At "Winter Walkerland," next weekend's celebration of the Walker Art Center's 75th anniversary, visitors will hear lectures on "75 Gifts for 75 Years," take part in family art making, skate on a temporary ice rink in the Minneapolis Sculpture Garden and warm up afterward at a specialty cocoa bar — or at Thursday's opening-night party, a vodka ice bar.

The festive atmosphere and free admission (and ubiquitous cellphone cameras) should yield lots of shots of friends, families and, of course, selfies. Some photos may themselves become art, at least on the Walker website's "crowdsourced compendium of Walker's history from the ground up," which consists of pictures of patrons in the gallery or the garden throughout the years.

The compendium is called the Walker People's Archive, or WPA. The acronym isn't an anachronism. It intentionally invokes the initials used to describe the Works Progress (later Projects) Administration, the New Deal-era federal program promoting employment.

The WPA is mostly known for building bridges, roads and other infrastructure. But along with pouring concrete, it invested in the abstract, through the Federal Art Project (FAP). The FAP hired visual artists, actors, writers and musicians. And beyond individuals, it invested in institutions, too, including, most notably, the Walker Art Center through its Community Art Center program.

To qualify, a local sponsor would form a committee to hold a fundraising campaign to raise a quarter of the cost. The WPA was good for the remaining 75 percent. Under the program's leader, Daniel Defenbacher, more than 70 community art centers were established nationally.

The biggest was the Walker. Serendipity played a part. A visionary group, the Minnesota Art Council, already existed. A site, the T.B. Walker Gallery, was available. And soon so, too, was Defenbacher, who resigned his WPA post and became the first director of the Walker Art Center. Just as essential among the notable names were everyday Minnesotans who prioritized art as part of recovering from a devastating depression.

To rally support and raise funds, a brochure was created. It showed an image of the existing, stately Walker Gallery, located at the prime location on the edge of downtown Minneapolis where the current Walker Art Center now stands. And the brochure humanized the cause by showing an image of a young boy intently interested in the art he himself was creating. In capital letters it asked for capital funds by provocatively challenging Minneapolitans with this question:



They took it, raising the $5,500 dollars — a significant sum in the teeth of the Great Depression — which triggered the federal match of $35,000.

The optimism of Minnesotans and a federal government willing to invest not just in "shovel-ready projects" but in projecting art to economically stressed citizens is still striking.

That spirit still reverberates today, according to Olga Viso, the Walker's executive director. "All the values that we associate with the Walker today in terms of being multidisciplinary, forward-thinking, artist-centric, experimental, interested in forging public dialogues around creative and artistic freedom," she said in an interview, "all those things were born in that art-center birth moment."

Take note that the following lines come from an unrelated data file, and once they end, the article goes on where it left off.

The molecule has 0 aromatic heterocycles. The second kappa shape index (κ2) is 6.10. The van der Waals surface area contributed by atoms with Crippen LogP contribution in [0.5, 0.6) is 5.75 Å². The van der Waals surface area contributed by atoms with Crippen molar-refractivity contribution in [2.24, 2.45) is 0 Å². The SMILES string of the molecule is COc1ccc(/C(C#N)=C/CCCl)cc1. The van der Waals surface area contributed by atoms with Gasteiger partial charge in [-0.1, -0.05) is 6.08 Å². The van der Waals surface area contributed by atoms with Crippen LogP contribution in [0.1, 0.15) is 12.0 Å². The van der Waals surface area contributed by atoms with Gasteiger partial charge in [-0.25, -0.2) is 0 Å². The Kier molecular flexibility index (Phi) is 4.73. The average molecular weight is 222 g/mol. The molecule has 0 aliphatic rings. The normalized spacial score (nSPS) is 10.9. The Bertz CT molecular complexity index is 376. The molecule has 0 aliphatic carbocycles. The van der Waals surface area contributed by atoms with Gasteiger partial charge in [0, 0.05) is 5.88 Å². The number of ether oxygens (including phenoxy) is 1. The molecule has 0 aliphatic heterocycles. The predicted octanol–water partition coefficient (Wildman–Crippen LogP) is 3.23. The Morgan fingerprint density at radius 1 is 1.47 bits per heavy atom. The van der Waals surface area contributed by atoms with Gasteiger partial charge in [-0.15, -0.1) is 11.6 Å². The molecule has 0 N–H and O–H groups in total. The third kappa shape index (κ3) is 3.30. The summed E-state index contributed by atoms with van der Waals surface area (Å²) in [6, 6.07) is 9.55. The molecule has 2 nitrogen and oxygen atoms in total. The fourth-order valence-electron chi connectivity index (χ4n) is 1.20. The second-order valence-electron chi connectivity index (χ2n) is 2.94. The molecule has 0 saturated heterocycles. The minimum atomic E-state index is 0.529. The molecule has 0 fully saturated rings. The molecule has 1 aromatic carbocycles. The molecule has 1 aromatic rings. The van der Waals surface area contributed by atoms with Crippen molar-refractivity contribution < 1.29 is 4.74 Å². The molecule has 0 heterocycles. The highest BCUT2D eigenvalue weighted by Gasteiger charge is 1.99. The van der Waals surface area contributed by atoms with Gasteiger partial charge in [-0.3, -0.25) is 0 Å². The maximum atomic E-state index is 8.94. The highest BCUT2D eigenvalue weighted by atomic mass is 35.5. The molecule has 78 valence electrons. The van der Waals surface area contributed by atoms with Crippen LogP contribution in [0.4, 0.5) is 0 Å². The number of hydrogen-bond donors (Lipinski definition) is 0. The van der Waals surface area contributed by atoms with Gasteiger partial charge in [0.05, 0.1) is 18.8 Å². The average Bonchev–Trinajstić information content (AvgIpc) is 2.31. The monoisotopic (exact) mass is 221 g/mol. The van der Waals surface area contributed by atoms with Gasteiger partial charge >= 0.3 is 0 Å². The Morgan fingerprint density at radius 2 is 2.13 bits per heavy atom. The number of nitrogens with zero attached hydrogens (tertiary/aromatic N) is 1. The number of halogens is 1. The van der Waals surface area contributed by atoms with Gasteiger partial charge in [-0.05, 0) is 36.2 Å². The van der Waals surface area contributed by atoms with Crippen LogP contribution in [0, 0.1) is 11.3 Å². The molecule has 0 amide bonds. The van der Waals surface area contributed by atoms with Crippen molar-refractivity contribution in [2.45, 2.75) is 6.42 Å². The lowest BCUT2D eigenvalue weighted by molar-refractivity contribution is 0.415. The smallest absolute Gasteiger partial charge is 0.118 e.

"Forging public dialogues" was clearly important to the Walker's founders. They didn't flinch from the chasm of haves and have-nots exposed by and to the tough times, but addressed the era's socioeconomic differences directly in the brochure: "It will be a forum and artistic melting pot for the white collar worker and day laborer, for everybody interested in cultural improvement through the arts. It will be a solvent for interclass misunderstanding that will help revive the faith of Minneapolis and its neighbors in Minneapolis. A large gift and small civic investment, with incalculable dividends."

Indeed, the dividends are incalculable. The Walker helps define Minneapolis as an artistic mecca not just nationally, but globally. The adjacent Sculpture Garden, owned by the Minneapolis Park and Recreation Board and operated in partnership with the Walker, is the site of "Spoonbridge and Cherry," which has helped sculpt the international image of Minneapolis. In fact it's the backdrop of so many photos that some may end up in the Walker People's Archive.

Intentionally or incidentally, art can be uncomfortable, even controversial. And public spending on arts can be even more so, especially in today's Great Recession era, when income inequality is high but trust in government much lower than it was in the original WPA's time.

Yet Minnesotans still seem to hear and heed the lofty ambitions of that Depression-era brochure. On Tuesday, renderings of the revamp of the Sculpture Garden were released. They showed proposed changes coming from a public investment of $10 million for the site, which saw about 26 percent more visitors last year alone.

So reinvesting in such a treasured civic space somehow seems not surprising, but instead just Minnesotans' latest wise "yes" to that key question of 75 years ago.

John Rash is a Star Tribune editorial writer and columnist. The Rash Report can be heard at 8:20 a.m. Fridays on WCCO Radio, 830-AM. On Twitter: @rashreport.